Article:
-Nice bit of foreshadowing with Knox getting pulled out of the meeting for a phone call–I’m certain it was Means tipping him off that the Thompsons were on to him.
-Capone seems to be driven by a fascinating mixture of cocaine-fueled megalomania and guilt over his brother’s death.
-Margaret as a Wall Street hustler? She’s shown in the past she’s quite capable at conning people, and after all, she learned from one of the best.
-Games within games: is Lucky just a pawn in Joe the Boss and Frankie Yale’s game, and is he being set up to be sacrificed in Tampa?
-“I heard Clayton’s parents gave everything to the Salvation Army.” Poor kid, and his poor parents.
-Watching Torrio and O’Banion trying to hustle each other was a thing of beauty. Notice how each told the other to “relax,” but whereas the relatively peaceful Torrio was about as sincere as he’s capable of being, O’Banion’s paranoia is leading him to hustle a very dangerous mark.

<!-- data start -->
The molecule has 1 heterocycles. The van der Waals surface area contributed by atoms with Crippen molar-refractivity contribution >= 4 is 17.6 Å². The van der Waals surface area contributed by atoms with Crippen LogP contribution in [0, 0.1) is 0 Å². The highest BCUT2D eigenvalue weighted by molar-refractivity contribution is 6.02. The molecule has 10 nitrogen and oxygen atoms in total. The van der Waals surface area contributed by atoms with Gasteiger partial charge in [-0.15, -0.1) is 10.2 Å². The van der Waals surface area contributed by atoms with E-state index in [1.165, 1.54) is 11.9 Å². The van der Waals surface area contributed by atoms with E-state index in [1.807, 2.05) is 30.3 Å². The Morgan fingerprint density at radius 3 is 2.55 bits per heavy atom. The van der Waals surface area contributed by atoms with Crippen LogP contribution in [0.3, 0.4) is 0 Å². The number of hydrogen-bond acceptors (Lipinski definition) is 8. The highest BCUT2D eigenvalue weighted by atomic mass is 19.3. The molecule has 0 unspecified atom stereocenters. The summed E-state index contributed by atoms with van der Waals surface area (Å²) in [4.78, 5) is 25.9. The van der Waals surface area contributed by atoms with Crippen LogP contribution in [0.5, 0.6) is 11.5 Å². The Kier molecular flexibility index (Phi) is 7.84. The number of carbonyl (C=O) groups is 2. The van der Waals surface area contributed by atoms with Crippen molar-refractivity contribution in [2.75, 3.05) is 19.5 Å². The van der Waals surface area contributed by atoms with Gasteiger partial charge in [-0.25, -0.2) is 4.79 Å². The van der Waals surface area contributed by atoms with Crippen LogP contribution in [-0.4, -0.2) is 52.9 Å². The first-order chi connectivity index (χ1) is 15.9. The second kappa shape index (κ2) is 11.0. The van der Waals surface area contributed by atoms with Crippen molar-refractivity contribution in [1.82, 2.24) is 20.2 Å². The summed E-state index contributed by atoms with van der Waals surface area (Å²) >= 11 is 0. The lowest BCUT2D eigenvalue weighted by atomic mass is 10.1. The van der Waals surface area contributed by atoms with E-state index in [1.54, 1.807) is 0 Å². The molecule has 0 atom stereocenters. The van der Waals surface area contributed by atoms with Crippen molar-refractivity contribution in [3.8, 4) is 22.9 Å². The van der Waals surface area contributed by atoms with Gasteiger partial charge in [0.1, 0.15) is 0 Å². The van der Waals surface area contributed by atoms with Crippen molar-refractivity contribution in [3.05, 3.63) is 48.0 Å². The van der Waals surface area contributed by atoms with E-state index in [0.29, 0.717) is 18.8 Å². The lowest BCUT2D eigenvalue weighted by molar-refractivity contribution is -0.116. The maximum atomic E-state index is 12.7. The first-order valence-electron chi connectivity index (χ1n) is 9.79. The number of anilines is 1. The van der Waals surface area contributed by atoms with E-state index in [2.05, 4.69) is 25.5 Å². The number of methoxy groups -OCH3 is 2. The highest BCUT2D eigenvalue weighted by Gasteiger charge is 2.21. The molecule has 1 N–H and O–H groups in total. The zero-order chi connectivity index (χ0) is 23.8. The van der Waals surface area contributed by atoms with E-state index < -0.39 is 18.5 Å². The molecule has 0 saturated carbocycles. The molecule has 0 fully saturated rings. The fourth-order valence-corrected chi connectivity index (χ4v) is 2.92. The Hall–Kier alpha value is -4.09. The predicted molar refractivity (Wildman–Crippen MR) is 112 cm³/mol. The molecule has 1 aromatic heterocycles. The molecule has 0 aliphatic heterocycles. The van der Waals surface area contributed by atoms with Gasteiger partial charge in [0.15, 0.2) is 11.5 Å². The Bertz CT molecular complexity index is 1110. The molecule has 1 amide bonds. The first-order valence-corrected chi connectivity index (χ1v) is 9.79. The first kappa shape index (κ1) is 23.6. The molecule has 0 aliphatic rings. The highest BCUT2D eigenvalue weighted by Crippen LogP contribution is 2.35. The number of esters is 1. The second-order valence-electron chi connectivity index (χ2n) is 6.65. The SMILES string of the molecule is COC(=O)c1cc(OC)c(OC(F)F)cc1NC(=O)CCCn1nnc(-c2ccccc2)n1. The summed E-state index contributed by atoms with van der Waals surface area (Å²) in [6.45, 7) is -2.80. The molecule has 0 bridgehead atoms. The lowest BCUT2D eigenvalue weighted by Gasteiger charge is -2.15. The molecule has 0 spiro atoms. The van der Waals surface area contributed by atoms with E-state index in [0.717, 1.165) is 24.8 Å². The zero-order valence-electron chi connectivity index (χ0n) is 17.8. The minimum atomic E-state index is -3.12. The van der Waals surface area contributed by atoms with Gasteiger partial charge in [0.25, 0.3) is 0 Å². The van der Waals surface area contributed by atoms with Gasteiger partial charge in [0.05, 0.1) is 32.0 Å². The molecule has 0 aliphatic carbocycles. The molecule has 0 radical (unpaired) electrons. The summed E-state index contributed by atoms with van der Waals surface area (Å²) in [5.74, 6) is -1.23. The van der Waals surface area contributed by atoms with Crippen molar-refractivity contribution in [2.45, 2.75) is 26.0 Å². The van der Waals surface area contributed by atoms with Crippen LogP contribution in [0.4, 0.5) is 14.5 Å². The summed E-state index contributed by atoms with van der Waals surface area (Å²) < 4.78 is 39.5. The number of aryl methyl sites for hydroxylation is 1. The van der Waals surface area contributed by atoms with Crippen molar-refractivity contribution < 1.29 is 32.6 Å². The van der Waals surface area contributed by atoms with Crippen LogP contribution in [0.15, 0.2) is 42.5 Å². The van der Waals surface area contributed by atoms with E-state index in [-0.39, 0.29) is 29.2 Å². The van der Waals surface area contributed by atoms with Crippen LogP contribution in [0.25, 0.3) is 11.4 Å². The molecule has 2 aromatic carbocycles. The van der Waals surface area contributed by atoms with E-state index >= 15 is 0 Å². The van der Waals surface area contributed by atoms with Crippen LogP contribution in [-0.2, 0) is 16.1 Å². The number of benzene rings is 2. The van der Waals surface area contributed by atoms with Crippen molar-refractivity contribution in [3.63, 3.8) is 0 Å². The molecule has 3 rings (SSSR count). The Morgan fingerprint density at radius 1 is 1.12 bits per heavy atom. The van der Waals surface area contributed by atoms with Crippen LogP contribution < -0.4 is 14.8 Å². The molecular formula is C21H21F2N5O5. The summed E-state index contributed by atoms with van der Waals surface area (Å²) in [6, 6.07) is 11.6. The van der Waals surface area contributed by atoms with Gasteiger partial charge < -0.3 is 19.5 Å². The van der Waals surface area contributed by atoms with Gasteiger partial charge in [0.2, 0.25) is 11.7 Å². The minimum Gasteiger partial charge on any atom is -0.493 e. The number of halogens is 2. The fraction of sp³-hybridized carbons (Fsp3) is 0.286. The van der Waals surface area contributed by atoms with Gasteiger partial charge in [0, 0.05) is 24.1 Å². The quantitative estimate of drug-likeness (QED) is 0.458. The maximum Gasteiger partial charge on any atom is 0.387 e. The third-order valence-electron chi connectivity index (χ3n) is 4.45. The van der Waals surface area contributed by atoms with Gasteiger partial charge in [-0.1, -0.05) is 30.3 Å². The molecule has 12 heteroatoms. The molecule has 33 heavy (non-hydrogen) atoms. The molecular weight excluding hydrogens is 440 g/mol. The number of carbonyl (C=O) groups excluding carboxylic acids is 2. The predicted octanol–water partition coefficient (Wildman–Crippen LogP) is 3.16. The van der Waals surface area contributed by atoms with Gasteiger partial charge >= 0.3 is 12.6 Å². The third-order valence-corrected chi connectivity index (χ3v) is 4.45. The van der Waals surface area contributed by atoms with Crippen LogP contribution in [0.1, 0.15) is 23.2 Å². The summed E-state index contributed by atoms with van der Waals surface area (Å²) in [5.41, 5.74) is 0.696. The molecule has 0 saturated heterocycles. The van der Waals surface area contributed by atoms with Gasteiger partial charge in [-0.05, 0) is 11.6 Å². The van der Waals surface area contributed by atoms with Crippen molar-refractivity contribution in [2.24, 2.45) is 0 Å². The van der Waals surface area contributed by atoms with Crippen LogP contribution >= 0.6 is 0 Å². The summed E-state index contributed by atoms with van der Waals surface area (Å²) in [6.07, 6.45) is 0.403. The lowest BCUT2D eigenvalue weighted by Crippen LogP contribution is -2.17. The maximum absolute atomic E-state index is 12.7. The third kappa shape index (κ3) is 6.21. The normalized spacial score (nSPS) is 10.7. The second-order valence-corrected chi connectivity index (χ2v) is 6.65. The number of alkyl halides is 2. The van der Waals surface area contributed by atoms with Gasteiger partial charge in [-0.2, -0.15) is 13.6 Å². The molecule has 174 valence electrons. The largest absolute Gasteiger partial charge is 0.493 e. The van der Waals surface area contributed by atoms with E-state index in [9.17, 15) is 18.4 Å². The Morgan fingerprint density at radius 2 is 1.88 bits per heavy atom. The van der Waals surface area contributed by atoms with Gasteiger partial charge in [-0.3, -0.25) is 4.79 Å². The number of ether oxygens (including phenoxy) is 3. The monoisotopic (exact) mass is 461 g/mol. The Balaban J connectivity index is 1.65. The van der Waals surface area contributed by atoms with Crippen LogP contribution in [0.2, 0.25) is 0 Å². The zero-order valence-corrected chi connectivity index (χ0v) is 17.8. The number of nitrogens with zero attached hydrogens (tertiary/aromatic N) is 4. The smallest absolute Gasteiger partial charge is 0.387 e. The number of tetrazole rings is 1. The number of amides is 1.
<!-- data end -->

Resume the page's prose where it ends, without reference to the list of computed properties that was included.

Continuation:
-Even Means couldn’t polish the turd he was trying to sell Nucky: after Nucky explains his feeling of waking up with a vague sense of unease, all Means can tell him to do is “go back to sleep.” You know, so we can continue destroying you!
-I was intrigued by how secretive Terence Winter has been about Margaret’s arc this year, and now that we know what he had up his sleeve I think it was fully justified. Putting her in Rothstein’s pocket was a masterstroke.
-Rothstein was almost amused by how rattled Margaret was by his appearance, and actually tried to walk her through her hustle on him to avoid blowing his cover as a mark. Margaret’s loathsome boss obviously has no idea this sucker he’s reeled in is playing the game at a much higher level, and I hope we get to see him realize the hustler has been hustled.
-I’m very worried about Chalky. I hope his plot armor will save him, especially so soon after we’ve lost Eddie, but the last two seasons have taught me not to doubt this show’s balls.